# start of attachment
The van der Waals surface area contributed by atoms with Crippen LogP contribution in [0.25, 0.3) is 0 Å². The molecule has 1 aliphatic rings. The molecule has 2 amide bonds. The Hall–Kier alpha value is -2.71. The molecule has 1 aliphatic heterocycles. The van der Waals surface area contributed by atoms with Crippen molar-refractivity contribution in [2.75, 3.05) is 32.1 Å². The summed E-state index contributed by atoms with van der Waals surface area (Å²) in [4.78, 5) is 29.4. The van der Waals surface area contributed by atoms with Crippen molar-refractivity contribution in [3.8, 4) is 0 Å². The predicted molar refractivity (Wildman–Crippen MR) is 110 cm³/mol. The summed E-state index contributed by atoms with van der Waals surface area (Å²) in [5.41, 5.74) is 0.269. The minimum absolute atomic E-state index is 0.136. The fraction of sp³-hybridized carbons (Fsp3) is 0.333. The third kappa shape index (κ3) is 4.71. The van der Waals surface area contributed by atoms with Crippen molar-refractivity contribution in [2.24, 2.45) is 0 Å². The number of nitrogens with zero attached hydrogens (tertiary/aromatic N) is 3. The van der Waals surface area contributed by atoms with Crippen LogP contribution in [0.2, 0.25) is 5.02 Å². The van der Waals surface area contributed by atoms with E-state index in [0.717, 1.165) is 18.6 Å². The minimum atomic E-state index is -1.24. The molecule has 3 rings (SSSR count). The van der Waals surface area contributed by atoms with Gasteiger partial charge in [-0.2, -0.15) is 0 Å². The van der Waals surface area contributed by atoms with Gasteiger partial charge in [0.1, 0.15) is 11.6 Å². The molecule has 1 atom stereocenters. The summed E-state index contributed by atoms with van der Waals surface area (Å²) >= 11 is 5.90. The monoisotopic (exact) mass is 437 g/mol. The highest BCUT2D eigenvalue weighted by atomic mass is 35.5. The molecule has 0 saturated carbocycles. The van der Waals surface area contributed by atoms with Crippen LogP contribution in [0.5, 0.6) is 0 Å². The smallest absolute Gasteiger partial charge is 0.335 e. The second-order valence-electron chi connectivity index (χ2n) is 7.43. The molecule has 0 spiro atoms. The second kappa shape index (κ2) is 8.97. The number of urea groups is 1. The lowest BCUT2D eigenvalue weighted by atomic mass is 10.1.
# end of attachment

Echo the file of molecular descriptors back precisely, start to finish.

The van der Waals surface area contributed by atoms with Crippen LogP contribution in [0.25, 0.3) is 0 Å². The molecule has 1 aliphatic rings. The molecule has 2 amide bonds. The Hall–Kier alpha value is -2.71. The molecule has 1 aliphatic heterocycles. The van der Waals surface area contributed by atoms with Crippen molar-refractivity contribution in [2.75, 3.05) is 32.1 Å². The summed E-state index contributed by atoms with van der Waals surface area (Å²) in [4.78, 5) is 29.4. The van der Waals surface area contributed by atoms with Crippen molar-refractivity contribution in [3.8, 4) is 0 Å². The predicted molar refractivity (Wildman–Crippen MR) is 110 cm³/mol. The summed E-state index contributed by atoms with van der Waals surface area (Å²) in [5.41, 5.74) is 0.269. The minimum absolute atomic E-state index is 0.136. The fraction of sp³-hybridized carbons (Fsp3) is 0.333. The third kappa shape index (κ3) is 4.71. The van der Waals surface area contributed by atoms with Crippen molar-refractivity contribution in [2.24, 2.45) is 0 Å². The number of nitrogens with zero attached hydrogens (tertiary/aromatic N) is 3. The van der Waals surface area contributed by atoms with Crippen LogP contribution in [0.2, 0.25) is 5.02 Å². The van der Waals surface area contributed by atoms with E-state index in [0.717, 1.165) is 18.6 Å². The minimum atomic E-state index is -1.24. The molecule has 3 rings (SSSR count). The van der Waals surface area contributed by atoms with Gasteiger partial charge in [-0.2, -0.15) is 0 Å². The van der Waals surface area contributed by atoms with Gasteiger partial charge in [0.1, 0.15) is 11.6 Å². The molecule has 1 atom stereocenters. The summed E-state index contributed by atoms with van der Waals surface area (Å²) >= 11 is 5.90. The monoisotopic (exact) mass is 437 g/mol. The highest BCUT2D eigenvalue weighted by atomic mass is 35.5. The molecule has 0 saturated carbocycles. The van der Waals surface area contributed by atoms with Crippen LogP contribution in [0.5, 0.6) is 0 Å². The smallest absolute Gasteiger partial charge is 0.335 e. The second-order valence-electron chi connectivity index (χ2n) is 7.43. The molecule has 0 spiro atoms. The second kappa shape index (κ2) is 8.97. The number of urea groups is 1. The lowest BCUT2D eigenvalue weighted by atomic mass is 10.1.